The abandoned bus in the Alaskan wilderness that became a popular but dangerous pilgrimage for adventure seekers due to the book Into the Wild was removed via helicopter from its longtime resting place Thursday.
At least two hikers have died and over a dozen more rescued while in pursuit of the 1940s-era bus where Christopher McCandless, the subject of author Jon Krakauer’s Into the Wild, died of starvation in 1992; McCandless — who took shelter in the bus 250 miles north of Anchorage — kept a journal of his plight after the nearby Teklanika River swelled, making it unable to hike out of the area.
Since Into the Wild’s release in 1996 and the Sean Penn-directed big-screen adaptation in 2007, the bus became a popular destination for the like-minded adventure seekers from around the world that attempted to retrace McCandless’ journey. However, in 2019, a woman from Belarus drowned seeking out the bus, and last winter a search-and-rescue team had to be deployed for five Italian tourists who sought the “Magic Bus,” the Associated Press reported.
“We encourage people to enjoy Alaska’s wild areas safely, and we understand the hold this bus has had on the popular imagination,” Department of Natural Resources Commissioner Corri A. Feige said in a statement. “However, this is an abandoned and deteriorating vehicle that was requiring dangerous and costly rescue efforts, but more importantly, was costing some visitors their lives.”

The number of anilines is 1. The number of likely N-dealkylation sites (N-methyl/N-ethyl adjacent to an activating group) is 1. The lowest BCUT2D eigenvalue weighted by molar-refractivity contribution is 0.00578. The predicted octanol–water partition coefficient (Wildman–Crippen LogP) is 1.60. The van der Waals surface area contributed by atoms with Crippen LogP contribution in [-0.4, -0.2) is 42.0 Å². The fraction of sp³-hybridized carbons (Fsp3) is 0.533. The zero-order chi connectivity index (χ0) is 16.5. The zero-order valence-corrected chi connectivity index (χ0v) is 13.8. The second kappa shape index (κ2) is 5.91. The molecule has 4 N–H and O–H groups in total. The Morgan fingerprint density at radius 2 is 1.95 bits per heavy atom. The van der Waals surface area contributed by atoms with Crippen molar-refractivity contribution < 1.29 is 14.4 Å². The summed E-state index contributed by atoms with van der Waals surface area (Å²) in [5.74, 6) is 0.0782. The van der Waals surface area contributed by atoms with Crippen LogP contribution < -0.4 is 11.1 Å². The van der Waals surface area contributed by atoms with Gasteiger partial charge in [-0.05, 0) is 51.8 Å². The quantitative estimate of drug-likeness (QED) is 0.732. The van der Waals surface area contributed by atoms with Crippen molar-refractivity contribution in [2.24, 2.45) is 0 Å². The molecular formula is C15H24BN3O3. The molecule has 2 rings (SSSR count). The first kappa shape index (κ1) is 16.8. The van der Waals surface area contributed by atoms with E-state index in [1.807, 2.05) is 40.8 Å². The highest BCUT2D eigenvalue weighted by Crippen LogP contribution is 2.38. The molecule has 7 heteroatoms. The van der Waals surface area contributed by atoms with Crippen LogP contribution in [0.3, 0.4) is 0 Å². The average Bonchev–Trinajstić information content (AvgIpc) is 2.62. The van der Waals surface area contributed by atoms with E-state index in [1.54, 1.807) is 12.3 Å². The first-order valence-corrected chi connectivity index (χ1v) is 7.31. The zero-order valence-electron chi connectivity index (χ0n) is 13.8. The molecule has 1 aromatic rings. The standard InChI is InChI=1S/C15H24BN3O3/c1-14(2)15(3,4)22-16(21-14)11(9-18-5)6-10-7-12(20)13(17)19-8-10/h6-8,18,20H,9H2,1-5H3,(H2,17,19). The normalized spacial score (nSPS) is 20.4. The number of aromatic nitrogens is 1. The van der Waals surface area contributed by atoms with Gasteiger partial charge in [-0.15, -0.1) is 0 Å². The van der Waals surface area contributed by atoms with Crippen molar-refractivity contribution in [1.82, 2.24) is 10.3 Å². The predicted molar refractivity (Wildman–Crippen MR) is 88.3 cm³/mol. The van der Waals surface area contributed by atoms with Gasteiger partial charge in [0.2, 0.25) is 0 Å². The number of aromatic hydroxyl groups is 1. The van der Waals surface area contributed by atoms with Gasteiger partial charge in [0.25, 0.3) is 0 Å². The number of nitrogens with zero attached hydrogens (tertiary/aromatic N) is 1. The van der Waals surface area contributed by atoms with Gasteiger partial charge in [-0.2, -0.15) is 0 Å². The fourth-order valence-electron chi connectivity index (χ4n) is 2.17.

Dubbed “Operation Yutan” by the U.S. Army, the bus was airlifted by a CH-47 Chinook helicopter and, following its extraction, placed on a truck and moved to a “secure site.” The bus’ fate is currently unknown, but displaying it at a safe location is under discussion.
“The aircrew also ensured the safekeeping and safe transportation of a suitcase that holds sentimental value to the McCandless family,” the Army added, but in an email to the New York Times, McCandless’ sister Carine disputed that the contents of the suitcase belonged to her brother; more likely, it was journals left by subsequent visitors of the bus.
“Though I am saddened by the news, the decision made by Alaska D.N.R. was with good intentions toward public safety, and it was certainly their decision to make,” Carine McCandless told the New York Times.
“Bus 142 did not belong to Chris, and it doesn’t belong to his family. As for those that followed in his footsteps to where it rested, at the end of the day, their journey wasn’t about a bus.”
Speaking to the Washington Post, Krakauer said of the bus’ removal, “It really gobsmacked me. This place has been desecrated and now it’s been obliterated. But it’s really tragic people keep dying doing stupid stuff.”
Krakauer continued, “I wish the bus could have remained how it was. But I wrote the book that ruined it.”